2. Be Flexible

You are a planner. You make lists, you map out your life and when things don’t go as planned, you have difficulty accepting those changes.

Over the next 10 years, things will not go as planned. You will struggle with family issues, and you will struggle with your physical and mental health. At 25 years old, you will face your biggest challenge yet, when you’re seriously injured playing the game you love, softball. You are a busy body, and to be at a complete standstill, while being in pain, is not something you cope with very well. Times will be trying, with depression unlike anything you’ve ever felt before. You will struggle with the reality that you will be living at home for a few more years, and that your dreams will also be put off. You will go through several grieving periods. Eventually, you will accept that your recovery will take time, and you will learn how to live life a little differently.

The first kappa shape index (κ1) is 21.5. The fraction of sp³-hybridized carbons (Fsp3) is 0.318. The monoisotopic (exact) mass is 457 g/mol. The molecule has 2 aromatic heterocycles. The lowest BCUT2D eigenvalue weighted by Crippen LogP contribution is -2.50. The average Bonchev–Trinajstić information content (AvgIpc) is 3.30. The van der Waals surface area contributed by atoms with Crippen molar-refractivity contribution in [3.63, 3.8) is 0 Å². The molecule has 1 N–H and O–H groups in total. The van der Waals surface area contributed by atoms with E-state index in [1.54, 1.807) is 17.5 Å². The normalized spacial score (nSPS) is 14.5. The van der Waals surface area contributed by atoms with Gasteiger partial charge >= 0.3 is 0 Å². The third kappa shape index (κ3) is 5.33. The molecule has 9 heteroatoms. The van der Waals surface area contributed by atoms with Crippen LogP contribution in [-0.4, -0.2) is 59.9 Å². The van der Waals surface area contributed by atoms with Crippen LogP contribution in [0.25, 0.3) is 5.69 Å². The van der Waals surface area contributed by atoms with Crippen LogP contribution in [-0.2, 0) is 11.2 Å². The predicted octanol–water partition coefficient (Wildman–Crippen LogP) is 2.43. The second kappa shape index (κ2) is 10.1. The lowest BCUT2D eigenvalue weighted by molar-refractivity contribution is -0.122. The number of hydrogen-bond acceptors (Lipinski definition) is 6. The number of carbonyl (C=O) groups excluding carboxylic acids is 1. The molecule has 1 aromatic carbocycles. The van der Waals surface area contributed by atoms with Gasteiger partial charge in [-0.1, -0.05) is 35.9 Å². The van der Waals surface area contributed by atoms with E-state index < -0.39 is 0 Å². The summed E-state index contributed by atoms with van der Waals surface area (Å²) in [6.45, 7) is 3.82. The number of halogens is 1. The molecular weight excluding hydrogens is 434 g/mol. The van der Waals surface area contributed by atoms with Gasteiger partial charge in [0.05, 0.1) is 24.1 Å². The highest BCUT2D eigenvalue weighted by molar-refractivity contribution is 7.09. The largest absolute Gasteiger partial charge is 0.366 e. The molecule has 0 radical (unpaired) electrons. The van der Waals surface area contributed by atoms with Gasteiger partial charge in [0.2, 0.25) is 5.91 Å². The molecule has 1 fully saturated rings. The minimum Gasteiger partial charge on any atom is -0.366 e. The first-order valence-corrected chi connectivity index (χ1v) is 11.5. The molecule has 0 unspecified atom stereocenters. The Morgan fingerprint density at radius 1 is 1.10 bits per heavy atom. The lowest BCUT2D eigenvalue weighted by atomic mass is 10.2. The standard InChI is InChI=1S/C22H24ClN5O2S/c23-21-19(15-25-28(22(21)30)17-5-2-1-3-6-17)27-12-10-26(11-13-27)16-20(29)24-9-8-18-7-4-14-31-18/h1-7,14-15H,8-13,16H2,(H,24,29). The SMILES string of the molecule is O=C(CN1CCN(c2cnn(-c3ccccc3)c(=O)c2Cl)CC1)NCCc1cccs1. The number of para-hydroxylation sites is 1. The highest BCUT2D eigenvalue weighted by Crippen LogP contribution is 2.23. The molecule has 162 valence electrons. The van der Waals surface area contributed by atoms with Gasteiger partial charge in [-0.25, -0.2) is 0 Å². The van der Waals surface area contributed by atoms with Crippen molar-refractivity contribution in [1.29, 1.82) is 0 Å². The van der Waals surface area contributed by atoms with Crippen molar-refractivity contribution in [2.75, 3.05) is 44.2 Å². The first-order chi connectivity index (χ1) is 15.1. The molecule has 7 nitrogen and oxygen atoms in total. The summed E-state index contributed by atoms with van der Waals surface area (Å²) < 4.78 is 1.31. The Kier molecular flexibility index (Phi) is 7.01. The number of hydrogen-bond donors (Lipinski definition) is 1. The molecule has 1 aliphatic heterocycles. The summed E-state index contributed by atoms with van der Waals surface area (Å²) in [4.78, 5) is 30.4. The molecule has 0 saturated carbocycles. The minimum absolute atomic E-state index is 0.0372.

Over the next 10 years, things will not go as planned.

That experience taught me to “go with the flow” and I think you should learn to adjust your sails right away. Don’t hold on so tightly to how you wish things would be. Wishful thinking will only make it harder to accept the circumstances and events that happen in your life. Repeatedly thinking to yourself, “I wish _______ never happened,” will get you nowhere.

It is OK to be angry and upset, but it is not OK to let those emotions consume you. Your anger will creep into every ounce of your being and will refuse to leave once it has settled. Learning to cope and work with the tribulations of life will be invaluable. On that note…

3. You Are Not Defined by Your Hardships

Your relationship with your mother, your depression, your injury, and what you think are your failures do not dictate the rest of your life, or who you are as a person.

It is easy to fall into the role of “victim,” but don’t let that happen. Choose to learn from all of your life experiences and move forward to become the best version of yourself.